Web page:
If they see it. It's mostly Taylor on full display
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    I think the Howard Stern show appearance will result in at least 500 additional copies sold this week. 
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    PJammin'PJammin' Posts: 1,787
    tbergs said:
    Physical media is dying (for years now). PJ is the only band in the last few years I've bought a physical copy of their album. I have always been a huge Metallica fan. Didn't buy their last album and got the previous one for free from this forum because they were being packaged with tickets and someone didn't want theirs. Almost nobody has CD players anymore under 30 and they aren't even a feature in most new cars. I would wager most of the Swifties buying the LP or CD aren't even playing them. It's the weird collecting phase. Soon to be a lot of college aged women with excess Swift merchandise to pawn.

    As to the other person's comment about not knowing anyone buying physical music, add me to that mix. I work at a College with all ages and demographics, no one is buying much of anything unless it's a streaming subscription and everyone has Airpods for their smartphone. Same goes for movies; theatre or streaming. I think we'll continue to see more artists trying to cash in on theatre showings to balance the lost revenues in physical sales. Taylor is just ahead of the curve like in most things merchandise related.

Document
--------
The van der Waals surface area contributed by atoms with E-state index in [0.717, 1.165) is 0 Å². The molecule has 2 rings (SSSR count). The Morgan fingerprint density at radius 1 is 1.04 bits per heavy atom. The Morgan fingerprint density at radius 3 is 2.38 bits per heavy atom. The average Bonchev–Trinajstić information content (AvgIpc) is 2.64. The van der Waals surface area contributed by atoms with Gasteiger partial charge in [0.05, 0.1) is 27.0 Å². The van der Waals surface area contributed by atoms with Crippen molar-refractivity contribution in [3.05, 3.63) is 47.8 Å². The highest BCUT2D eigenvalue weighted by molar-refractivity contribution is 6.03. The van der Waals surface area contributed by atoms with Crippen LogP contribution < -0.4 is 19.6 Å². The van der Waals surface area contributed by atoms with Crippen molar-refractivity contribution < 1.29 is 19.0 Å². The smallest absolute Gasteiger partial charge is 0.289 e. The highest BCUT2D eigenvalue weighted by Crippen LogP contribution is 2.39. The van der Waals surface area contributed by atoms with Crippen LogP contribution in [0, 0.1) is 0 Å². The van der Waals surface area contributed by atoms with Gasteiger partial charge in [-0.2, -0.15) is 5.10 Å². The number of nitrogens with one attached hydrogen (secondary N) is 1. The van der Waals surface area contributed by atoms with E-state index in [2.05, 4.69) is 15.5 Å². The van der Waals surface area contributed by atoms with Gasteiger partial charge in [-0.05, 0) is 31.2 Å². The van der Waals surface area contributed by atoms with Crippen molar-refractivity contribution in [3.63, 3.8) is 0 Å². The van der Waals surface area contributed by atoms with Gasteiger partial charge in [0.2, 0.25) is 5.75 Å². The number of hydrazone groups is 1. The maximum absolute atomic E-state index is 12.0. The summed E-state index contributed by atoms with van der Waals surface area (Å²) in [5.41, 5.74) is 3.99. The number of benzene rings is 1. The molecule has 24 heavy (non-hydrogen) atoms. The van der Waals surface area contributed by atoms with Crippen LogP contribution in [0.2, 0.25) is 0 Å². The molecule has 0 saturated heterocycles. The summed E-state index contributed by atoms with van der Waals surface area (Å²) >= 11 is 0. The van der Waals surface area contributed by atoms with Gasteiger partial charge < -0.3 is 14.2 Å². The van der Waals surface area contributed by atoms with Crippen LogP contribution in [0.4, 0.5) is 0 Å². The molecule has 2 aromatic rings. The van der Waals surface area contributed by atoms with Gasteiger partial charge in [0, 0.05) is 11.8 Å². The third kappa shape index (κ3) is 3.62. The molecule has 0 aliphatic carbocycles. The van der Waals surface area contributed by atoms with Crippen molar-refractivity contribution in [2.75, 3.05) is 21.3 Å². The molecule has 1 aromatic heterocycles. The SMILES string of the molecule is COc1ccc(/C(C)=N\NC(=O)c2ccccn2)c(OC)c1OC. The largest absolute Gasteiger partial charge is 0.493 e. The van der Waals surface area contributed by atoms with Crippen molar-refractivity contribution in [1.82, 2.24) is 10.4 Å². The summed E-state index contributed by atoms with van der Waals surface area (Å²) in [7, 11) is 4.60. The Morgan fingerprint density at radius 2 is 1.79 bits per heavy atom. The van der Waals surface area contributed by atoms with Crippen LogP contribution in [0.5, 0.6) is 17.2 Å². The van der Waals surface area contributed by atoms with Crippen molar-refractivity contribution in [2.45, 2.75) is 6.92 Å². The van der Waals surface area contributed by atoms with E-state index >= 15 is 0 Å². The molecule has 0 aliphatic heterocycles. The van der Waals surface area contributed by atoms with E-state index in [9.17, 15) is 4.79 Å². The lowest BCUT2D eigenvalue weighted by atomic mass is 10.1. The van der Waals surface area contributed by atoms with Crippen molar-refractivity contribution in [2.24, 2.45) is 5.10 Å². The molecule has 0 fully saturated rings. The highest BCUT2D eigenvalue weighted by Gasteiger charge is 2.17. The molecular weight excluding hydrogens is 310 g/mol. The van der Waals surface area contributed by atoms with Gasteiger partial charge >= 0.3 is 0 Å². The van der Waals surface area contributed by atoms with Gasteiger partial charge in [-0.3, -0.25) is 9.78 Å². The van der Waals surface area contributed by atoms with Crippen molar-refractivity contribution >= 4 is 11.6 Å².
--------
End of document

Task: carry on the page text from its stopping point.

Physical media is dying? Tell Taylor Swift that. 
    I died. I died and you just stood there. I died and you watched. I died and you walked by and said no. I'm dead.
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    PJammin'PJammin' Posts: 1,787
    As a fan who's 53 years old, I just really value having physical copies of the albums I love most. I'm guessing that people who are about 45 or older know what I mean, because they experienced it several decades ago. I mean, there's an artistic aspect to the album sleeves and inserts that doesn't really exist with digital versions. I honestly feel more connected to the band(s) by owning their albums on CD and/or vinyl. That's just me though.